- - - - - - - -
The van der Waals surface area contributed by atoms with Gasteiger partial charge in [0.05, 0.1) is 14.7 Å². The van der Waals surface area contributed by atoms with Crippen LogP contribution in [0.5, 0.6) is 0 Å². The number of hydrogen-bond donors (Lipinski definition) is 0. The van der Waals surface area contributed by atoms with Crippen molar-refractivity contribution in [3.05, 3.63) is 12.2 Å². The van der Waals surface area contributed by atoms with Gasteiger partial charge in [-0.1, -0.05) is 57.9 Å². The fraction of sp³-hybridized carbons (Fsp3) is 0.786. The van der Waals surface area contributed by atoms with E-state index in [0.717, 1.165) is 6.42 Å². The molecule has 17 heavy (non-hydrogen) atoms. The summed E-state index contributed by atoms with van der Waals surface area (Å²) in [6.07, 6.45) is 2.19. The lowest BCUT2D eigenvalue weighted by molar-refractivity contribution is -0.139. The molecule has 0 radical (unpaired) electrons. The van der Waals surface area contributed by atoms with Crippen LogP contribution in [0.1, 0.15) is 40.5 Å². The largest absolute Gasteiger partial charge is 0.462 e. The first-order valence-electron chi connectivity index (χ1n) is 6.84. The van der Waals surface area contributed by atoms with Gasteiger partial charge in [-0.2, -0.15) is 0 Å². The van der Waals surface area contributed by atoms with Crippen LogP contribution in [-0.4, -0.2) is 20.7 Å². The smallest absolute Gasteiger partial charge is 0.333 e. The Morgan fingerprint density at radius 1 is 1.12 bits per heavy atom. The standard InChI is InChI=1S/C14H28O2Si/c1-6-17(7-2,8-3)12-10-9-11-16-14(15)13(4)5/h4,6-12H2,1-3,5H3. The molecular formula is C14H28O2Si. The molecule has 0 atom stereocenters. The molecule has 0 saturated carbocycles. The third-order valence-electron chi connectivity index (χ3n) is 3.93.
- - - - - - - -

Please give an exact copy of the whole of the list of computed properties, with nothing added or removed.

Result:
The van der Waals surface area contributed by atoms with Gasteiger partial charge in [0.05, 0.1) is 14.7 Å². The van der Waals surface area contributed by atoms with Crippen LogP contribution in [0.5, 0.6) is 0 Å². The number of hydrogen-bond donors (Lipinski definition) is 0. The van der Waals surface area contributed by atoms with Crippen molar-refractivity contribution in [3.05, 3.63) is 12.2 Å². The van der Waals surface area contributed by atoms with Gasteiger partial charge in [-0.1, -0.05) is 57.9 Å². The fraction of sp³-hybridized carbons (Fsp3) is 0.786. The van der Waals surface area contributed by atoms with E-state index in [0.717, 1.165) is 6.42 Å². The molecule has 17 heavy (non-hydrogen) atoms. The summed E-state index contributed by atoms with van der Waals surface area (Å²) in [6.07, 6.45) is 2.19. The lowest BCUT2D eigenvalue weighted by molar-refractivity contribution is -0.139. The molecule has 0 radical (unpaired) electrons. The van der Waals surface area contributed by atoms with Crippen LogP contribution in [0.1, 0.15) is 40.5 Å². The largest absolute Gasteiger partial charge is 0.462 e. The first-order valence-electron chi connectivity index (χ1n) is 6.84. The van der Waals surface area contributed by atoms with Gasteiger partial charge in [-0.2, -0.15) is 0 Å². The van der Waals surface area contributed by atoms with Crippen LogP contribution in [-0.4, -0.2) is 20.7 Å². The smallest absolute Gasteiger partial charge is 0.333 e. The Morgan fingerprint density at radius 1 is 1.12 bits per heavy atom. The standard InChI is InChI=1S/C14H28O2Si/c1-6-17(7-2,8-3)12-10-9-11-16-14(15)13(4)5/h4,6-12H2,1-3,5H3. The molecular formula is C14H28O2Si. The molecule has 0 atom stereocenters. The molecule has 0 saturated carbocycles. The third-order valence-electron chi connectivity index (χ3n) is 3.93.